Brian Egolf, a Santa Fe lawyer and Democratic state legislator, was among gun owners who turned in firearms to city police during a recent gun-buying event, thinking he wouldn’t be identified.

However, Egolf, who surrendered a Russian-made assault rifle and two handguns in exchange for a promise of hundreds of dollars in municipal funds, showed up on a list distributed at a public meeting this week at City Hall.

“My recollection was that it was announced as an anonymous thing,” Egolf said Tuesday when asked about the Jan. 12 transaction. “It’s unfortunate that this happened because there are people who may have a criminal tie to a firearm. This is really going to hurt the city’s efforts at future gun buybacks.”

As for how he came to own the assault rifle, Egolf said someone gave him the Korean War-vintage weapon when he was a high school student and used to take firearms to Diablo Canyon, west of town, to shoot at bottles and cans. But he said he doesn’t remember who gave him the assault rifle and that he never fired it because he didn’t have the right ammunition and lacked the clip or magazine that holds the bullets.

“It was sitting up on the shelf for years, and this came up, and I thought, ‘Wow, this is great — a chance to get some money back from the government,’ ” he said. “I’ve got two little kids, and even though there was no ammunition or any way that I knew of to operate it — I don’t even know if it works or not — but better safe than sorry. I think it’s part of the issue of firearm safety in general.”

Despite promises of anonymity for those who participate in the city of Santa Fe’s gun-buying program, the city released a list of dozens of people who got IOUs when they surrendered their guns at police headquarters after the city’s gun buyers ran out of pre-paid Visa gift cards used to pay for firearms at events held Jan. 12 and Feb. 9.

The list, which includes the gun sellers’ addresses, phone numbers and the weapons they sold, was included in materials distributed at Monday’s meeting of the city Finance Committee, which recommended the City Council appropriate an additional $33,000 to pay off those IOUs and buy more firearms at the city’s third gun-buying event, planned for March 9. The city initially had budgeted $25,000 for the program, under which it pays $100 for long guns such as rifles and shotguns, $150 for handguns and $200 for any firearm considered an assault weapon.

Police Chief Ray Rael said after the Finance Committee meeting that he was surprised the names were made public because he was told all gun sellers would remain anonymous.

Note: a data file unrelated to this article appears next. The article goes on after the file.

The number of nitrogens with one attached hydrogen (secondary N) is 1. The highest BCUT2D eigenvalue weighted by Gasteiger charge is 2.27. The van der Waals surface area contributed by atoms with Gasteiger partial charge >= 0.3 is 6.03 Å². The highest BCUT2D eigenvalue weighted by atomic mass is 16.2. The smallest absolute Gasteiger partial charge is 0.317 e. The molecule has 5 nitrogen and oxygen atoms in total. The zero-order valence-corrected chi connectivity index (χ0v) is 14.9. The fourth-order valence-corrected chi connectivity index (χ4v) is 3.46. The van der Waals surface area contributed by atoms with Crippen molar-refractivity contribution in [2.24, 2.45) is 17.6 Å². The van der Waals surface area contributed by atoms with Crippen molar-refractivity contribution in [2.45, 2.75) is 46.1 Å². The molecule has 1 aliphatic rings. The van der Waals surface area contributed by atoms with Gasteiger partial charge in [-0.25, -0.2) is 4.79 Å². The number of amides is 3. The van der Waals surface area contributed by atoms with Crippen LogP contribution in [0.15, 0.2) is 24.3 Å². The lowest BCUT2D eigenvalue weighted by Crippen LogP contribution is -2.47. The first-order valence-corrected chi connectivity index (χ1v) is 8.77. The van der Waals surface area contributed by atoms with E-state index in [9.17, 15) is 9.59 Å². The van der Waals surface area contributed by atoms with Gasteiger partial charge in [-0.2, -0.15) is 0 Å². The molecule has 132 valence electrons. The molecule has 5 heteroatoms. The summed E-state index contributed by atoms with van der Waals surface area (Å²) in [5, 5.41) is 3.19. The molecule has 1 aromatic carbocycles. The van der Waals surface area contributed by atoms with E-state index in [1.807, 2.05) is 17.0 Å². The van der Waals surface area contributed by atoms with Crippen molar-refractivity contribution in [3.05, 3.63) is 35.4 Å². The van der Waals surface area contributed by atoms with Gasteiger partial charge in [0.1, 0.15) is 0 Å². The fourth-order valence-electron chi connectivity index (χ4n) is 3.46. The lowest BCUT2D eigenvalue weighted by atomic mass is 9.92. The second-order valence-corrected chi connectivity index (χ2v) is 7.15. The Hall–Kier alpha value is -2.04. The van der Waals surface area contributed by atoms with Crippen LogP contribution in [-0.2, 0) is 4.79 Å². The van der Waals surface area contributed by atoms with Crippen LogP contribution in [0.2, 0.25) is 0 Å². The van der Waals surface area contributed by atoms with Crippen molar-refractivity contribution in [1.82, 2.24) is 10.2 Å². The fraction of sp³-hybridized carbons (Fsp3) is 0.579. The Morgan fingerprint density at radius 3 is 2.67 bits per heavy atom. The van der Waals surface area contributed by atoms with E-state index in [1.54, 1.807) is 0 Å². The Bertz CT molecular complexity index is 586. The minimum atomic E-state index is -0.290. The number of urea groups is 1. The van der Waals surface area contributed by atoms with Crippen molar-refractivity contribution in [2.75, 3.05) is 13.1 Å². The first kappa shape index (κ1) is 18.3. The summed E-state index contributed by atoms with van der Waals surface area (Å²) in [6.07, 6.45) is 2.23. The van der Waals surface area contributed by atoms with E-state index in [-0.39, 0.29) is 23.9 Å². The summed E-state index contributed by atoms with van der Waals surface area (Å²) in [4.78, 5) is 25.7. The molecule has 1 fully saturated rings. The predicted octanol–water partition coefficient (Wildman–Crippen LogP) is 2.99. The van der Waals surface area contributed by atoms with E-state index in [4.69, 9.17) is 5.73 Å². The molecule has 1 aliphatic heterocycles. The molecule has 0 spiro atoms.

City officials also had announced that police would only buy functioning firearms under the program, which is intended to help keep guns out of the wrong hands by destroying them. However, an Albuquerque man who drove up to Santa Fe on Jan. 12 said he sold a nonfunctioning Mossberg shotgun with a broken pump. The man said he identified himself by the pseudonym “Speedy Baca” so he could stay anonymous.

“I got that $100 gift card and, in turn, I went to Sportsman’s Warehouse and I put that $100 toward a Springfield Armory XD .40-caliber — a concealable, high-capacity pistol — and I posted pictures online on a bunch of threads about how to take advantage of gun buybacks,” he said.

“Speedy Baca” said most of the people he saw at the Santa Fe sale were selling weapons worth less than $100, including “junk knockoffs.”

Lino Ortiz, a Taos electrician who came to Santa Fe on Feb. 9 to sell two handguns, said his name appeared on the city list because after the police paid out all the money they had allocated, they gave people who were still waiting in line the option of staying anonymous by turning in their weapons without compensation or giving their names and contact information so they could be paid later.

“What I didn’t realize is that they were still going to make [his name] public information,” he said. “I’ve yet to be compensated for it. They said they would have us a debit card last week, but I called the Finance Department, and the lady down there told me, ‘Well, we still haven’t gotten them yet.’ Maybe they’ll call me back.”

Leroy Sanchez, a Santa Fe resident who recently retired from Los Alamos National Laboratory, sold a Remington “long gun” and a Smith & Wesson .38-caliber pistol at the Feb. 9 event.

“They did it [took down names] because they didn’t have enough money to pay us,” he said. “I filled out my phone number and my address for them to pay me. … Anybody else who wanted to get the voucher, you [could] come back later. I said, ‘I’ve been in line for two hours. I’m not going to come back again.’ …

“Let me tell you, I felt so uncomfortable there in line. … I said, ‘Some of these guys in here are little punks.’ Excuse the expression, but they shouldn’t be having them, and they’ve got two or three that they’re turning in.”

Sanchez said he’s still waiting for his money. Nevertheless, he thinks Santa Fe’s gun-buying program is worthwhile. “I think it’s a good thing the city’s doing this,” he said. “I love it. I even called the mayor a few days ago to tell him to do more.”

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